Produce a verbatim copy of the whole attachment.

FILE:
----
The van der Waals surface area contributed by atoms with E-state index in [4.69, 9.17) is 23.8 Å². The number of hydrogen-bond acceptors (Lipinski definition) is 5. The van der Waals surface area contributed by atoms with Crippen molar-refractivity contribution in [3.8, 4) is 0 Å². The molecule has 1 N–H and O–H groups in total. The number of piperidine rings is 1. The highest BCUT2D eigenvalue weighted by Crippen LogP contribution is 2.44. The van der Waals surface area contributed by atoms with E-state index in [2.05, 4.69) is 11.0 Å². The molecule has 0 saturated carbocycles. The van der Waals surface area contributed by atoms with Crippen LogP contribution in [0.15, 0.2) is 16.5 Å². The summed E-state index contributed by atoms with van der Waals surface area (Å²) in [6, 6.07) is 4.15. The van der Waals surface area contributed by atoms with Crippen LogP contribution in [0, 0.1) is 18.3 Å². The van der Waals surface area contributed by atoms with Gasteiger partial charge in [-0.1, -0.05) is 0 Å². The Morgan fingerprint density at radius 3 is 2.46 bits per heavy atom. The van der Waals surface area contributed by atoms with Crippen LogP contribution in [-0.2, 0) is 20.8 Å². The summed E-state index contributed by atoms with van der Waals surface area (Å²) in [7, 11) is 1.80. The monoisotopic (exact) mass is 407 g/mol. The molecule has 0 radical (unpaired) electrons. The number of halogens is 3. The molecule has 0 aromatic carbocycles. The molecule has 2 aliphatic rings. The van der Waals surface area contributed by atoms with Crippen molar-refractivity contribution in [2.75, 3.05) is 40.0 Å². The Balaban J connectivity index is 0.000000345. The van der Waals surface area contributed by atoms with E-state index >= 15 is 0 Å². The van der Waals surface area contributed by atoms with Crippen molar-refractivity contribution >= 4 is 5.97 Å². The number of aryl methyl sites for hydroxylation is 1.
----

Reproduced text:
The van der Waals surface area contributed by atoms with E-state index in [4.69, 9.17) is 23.8 Å². The number of hydrogen-bond acceptors (Lipinski definition) is 5. The van der Waals surface area contributed by atoms with Crippen molar-refractivity contribution in [3.8, 4) is 0 Å². The molecule has 1 N–H and O–H groups in total. The number of piperidine rings is 1. The highest BCUT2D eigenvalue weighted by Crippen LogP contribution is 2.44. The van der Waals surface area contributed by atoms with E-state index in [2.05, 4.69) is 11.0 Å². The molecule has 0 saturated carbocycles. The van der Waals surface area contributed by atoms with Crippen LogP contribution in [0.15, 0.2) is 16.5 Å². The summed E-state index contributed by atoms with van der Waals surface area (Å²) in [6, 6.07) is 4.15. The van der Waals surface area contributed by atoms with Crippen LogP contribution in [0, 0.1) is 18.3 Å². The van der Waals surface area contributed by atoms with Gasteiger partial charge in [-0.1, -0.05) is 0 Å². The Morgan fingerprint density at radius 3 is 2.46 bits per heavy atom. The van der Waals surface area contributed by atoms with Crippen LogP contribution in [-0.2, 0) is 20.8 Å². The summed E-state index contributed by atoms with van der Waals surface area (Å²) in [7, 11) is 1.80. The monoisotopic (exact) mass is 407 g/mol. The molecule has 0 radical (unpaired) electrons. The number of halogens is 3. The molecule has 0 aromatic carbocycles. The molecule has 2 aliphatic rings. The van der Waals surface area contributed by atoms with Crippen molar-refractivity contribution in [2.75, 3.05) is 40.0 Å². The Balaban J connectivity index is 0.000000345. The van der Waals surface area contributed by atoms with E-state index >= 15 is 0 Å². The van der Waals surface area contributed by atoms with Crippen molar-refractivity contribution >= 4 is 5.97 Å². The number of aryl methyl sites for hydroxylation is 1.